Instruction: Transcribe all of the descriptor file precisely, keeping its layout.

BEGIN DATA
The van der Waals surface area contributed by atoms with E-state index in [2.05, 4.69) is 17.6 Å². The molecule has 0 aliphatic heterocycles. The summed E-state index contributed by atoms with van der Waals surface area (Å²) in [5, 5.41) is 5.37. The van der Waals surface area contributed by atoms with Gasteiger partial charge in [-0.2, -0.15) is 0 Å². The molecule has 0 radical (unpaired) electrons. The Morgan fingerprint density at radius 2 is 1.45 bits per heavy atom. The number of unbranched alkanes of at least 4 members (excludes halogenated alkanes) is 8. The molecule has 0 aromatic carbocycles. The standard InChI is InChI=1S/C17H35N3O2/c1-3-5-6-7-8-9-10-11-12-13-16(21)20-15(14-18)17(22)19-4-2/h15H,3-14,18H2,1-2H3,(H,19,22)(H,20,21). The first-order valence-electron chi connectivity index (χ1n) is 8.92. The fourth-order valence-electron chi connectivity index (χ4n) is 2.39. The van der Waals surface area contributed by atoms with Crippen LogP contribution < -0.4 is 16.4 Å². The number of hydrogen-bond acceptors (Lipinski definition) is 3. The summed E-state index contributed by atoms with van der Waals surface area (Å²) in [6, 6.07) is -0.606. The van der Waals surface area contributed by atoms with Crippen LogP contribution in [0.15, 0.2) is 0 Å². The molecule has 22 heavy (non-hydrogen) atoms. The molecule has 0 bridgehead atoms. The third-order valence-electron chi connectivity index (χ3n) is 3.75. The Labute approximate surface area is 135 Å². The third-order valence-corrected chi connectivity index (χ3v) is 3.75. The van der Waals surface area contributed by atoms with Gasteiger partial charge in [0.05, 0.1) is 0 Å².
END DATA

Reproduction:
The van der Waals surface area contributed by atoms with E-state index in [2.05, 4.69) is 17.6 Å². The molecule has 0 aliphatic heterocycles. The summed E-state index contributed by atoms with van der Waals surface area (Å²) in [5, 5.41) is 5.37. The van der Waals surface area contributed by atoms with Gasteiger partial charge in [-0.2, -0.15) is 0 Å². The molecule has 0 radical (unpaired) electrons. The Morgan fingerprint density at radius 2 is 1.45 bits per heavy atom. The number of unbranched alkanes of at least 4 members (excludes halogenated alkanes) is 8. The molecule has 0 aromatic carbocycles. The standard InChI is InChI=1S/C17H35N3O2/c1-3-5-6-7-8-9-10-11-12-13-16(21)20-15(14-18)17(22)19-4-2/h15H,3-14,18H2,1-2H3,(H,19,22)(H,20,21). The first-order valence-electron chi connectivity index (χ1n) is 8.92. The fourth-order valence-electron chi connectivity index (χ4n) is 2.39. The van der Waals surface area contributed by atoms with Crippen LogP contribution < -0.4 is 16.4 Å². The number of hydrogen-bond acceptors (Lipinski definition) is 3. The summed E-state index contributed by atoms with van der Waals surface area (Å²) in [6, 6.07) is -0.606. The van der Waals surface area contributed by atoms with Crippen LogP contribution in [0.15, 0.2) is 0 Å². The molecule has 22 heavy (non-hydrogen) atoms. The molecule has 0 bridgehead atoms. The third-order valence-electron chi connectivity index (χ3n) is 3.75. The Labute approximate surface area is 135 Å². The third-order valence-corrected chi connectivity index (χ3v) is 3.75. The van der Waals surface area contributed by atoms with Gasteiger partial charge in [0.05, 0.1) is 0 Å².